Published on: Sunday 26th July 1998 By: Michael Bednarek
If you have been following my last two articles, you will already be familiar with the HTML commands necessary to create a basic Web page. You should by now be able to create pages with a bit of colour, using some fancy fonts, and with links to all your favourite places.
That's great, but now's the time to make your page more exciting. In this article, I'll not only teach you how to add images to your Web pages, and explain about image maps, but I'll tell you how to make your pages musical too. You'll have all-singing, all-dancing pages in no time.
Inline images are simply graphics which appear on a Web page. The irt.org logo at the top of this page is an example. Images on a Web page have many different uses - as site logos or titles, navigational aids (e.g. site menus), banner adverts, illustrations and diagrams, or photographs of the author.
The majority of Web browsers accept only two types of inline image - GIF files, and JPEG files. GIF files can have a maximum colour depth of 256 colours, while JPEGs have a minimum colour depth of 16.7 million colours. JPEGs manage this by using built-in compression, which keeps file sizes small but results in a slight loss of image quality. In general, GIF files are used for logos, banners, and titles, and JPEGs are used for photographic images. When creating graphics to put on your Web page, make sure you save them as either GIF or JPEG files first.
Once you have created your image, you use the IMG tag to put it on your Web page. Let's take a look at an example:
<IMG SRC="picture.gif" LOWSRC="lowpic.gif" ALT="A picture" BORDER="0" ALIGN="CENTER" HSPACE="2" VSPACE="2" WIDTH="300" HEIGHT="200">
The line above shows almost all the attributes you will ever need when using the IMG tag. In most cases you will not need to specify all of them. Let's take a look at each one in turn.
The SRC attribute points to the location of the image file you want to load. As with similar attributes, this can be a filename, an absolute URL such as http://www.server.com/picture.gif or a relative URL such as ../images/picture.gif. The LOWSRC attribute is similar, and specifies the location of a lower resolution version of the image. If included, this image is loaded first, and then comes the image specified in SRC. This is useful if you have a very large image which takes a long time to download, and you would like the user to be able to see something in the meantime, even if it is lower resolution.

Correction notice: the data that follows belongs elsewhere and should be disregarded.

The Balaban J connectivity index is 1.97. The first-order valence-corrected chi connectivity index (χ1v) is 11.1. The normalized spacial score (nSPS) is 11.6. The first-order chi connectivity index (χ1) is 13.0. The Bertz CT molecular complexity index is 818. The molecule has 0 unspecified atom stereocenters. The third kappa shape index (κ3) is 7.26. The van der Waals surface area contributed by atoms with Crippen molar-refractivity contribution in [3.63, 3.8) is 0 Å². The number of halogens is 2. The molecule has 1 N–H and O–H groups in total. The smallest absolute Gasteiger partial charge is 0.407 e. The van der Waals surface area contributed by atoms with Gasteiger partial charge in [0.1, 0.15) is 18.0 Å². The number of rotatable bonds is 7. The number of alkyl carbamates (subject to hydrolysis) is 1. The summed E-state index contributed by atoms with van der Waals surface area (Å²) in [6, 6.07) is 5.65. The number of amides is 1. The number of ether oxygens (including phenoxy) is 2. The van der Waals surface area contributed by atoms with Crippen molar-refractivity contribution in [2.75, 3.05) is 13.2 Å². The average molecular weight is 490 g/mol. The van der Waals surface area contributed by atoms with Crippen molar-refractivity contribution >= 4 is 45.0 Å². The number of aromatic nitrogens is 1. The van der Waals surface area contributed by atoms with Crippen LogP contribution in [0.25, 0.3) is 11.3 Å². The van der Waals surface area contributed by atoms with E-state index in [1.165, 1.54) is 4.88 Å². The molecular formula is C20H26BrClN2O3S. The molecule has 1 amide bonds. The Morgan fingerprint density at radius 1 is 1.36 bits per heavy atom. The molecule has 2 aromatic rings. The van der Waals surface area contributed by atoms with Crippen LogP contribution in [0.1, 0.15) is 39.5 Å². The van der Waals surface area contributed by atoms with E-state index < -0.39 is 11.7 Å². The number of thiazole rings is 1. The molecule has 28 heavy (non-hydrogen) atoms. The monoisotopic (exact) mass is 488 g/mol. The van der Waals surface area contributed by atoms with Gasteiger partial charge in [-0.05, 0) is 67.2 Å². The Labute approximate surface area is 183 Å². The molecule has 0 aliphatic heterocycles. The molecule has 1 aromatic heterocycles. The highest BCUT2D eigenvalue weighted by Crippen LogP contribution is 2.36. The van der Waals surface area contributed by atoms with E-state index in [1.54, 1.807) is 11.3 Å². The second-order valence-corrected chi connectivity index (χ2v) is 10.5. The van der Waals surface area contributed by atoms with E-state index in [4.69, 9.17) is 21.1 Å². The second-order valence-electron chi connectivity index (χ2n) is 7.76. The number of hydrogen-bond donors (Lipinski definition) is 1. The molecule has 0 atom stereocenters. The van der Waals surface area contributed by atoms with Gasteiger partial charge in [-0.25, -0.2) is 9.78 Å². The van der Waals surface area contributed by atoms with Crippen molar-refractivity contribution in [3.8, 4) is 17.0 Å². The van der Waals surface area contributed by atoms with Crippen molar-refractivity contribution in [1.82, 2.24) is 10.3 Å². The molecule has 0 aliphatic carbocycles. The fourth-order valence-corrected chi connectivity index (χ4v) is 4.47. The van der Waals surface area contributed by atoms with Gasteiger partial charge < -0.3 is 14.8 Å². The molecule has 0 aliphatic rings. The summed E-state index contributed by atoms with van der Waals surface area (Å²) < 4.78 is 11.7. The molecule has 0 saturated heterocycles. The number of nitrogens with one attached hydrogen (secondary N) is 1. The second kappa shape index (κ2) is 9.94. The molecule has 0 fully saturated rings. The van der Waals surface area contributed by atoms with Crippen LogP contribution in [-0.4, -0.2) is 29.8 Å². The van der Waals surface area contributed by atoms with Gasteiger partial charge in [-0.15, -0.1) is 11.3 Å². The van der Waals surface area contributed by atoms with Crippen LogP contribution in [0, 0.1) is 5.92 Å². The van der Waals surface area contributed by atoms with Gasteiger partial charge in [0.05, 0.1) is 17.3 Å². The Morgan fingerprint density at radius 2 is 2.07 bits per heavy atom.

The ALT attribute gives the browser some alternate text to display if the image does not load or if the user has images switched off. I recommend you use this attribute with all your images, to make your pages as user-friendly as possible.
The BORDER attribute specifies the width, if any, of a border around the image. In most cases you will not want a border, so you can leave out this attribute. The ALIGN attribute specifies how the image should be aligned with respect to any surrounding text. It can be LEFT, CENTER, or RIGHT. HSPACE (horizontal) and VSPACE (vertical) are the space, in pixels, between the image and its surrounding elements. For example, if you wanted text to be five pixels away on the right of the image, you would use HSPACE="5".
Finally, WIDTH and HEIGHT are the width and height of the image, also in pixels. These two attributes are important for two reasons. Firstly, including them will allow the rest of the page to load while the image is loading. Secondly, you can adjust the width and height of the image to resize it. For example, if you have an image which is 300 x 300 pixels, and you want smaller versions of the same image in other areas or other pages, you can use the same image file but with different WIDTH and HEIGHT attributes, e.g. WIDTH="50" HEIGHT="50". This means that only one image file needs to be loaded, saving on your page's download time.
That covers basic inline images - but there are a couple of other things you can do with them too. One of the most common is to use an image as a link; for example, the TESTED logo at the top of this article will take you to the Beta Testers page when clicked on. You learnt how to create hyperlinks in the last article, but here's a reminder in case you forgot:
<A HREF="http://www.somesite.com">Click me</A>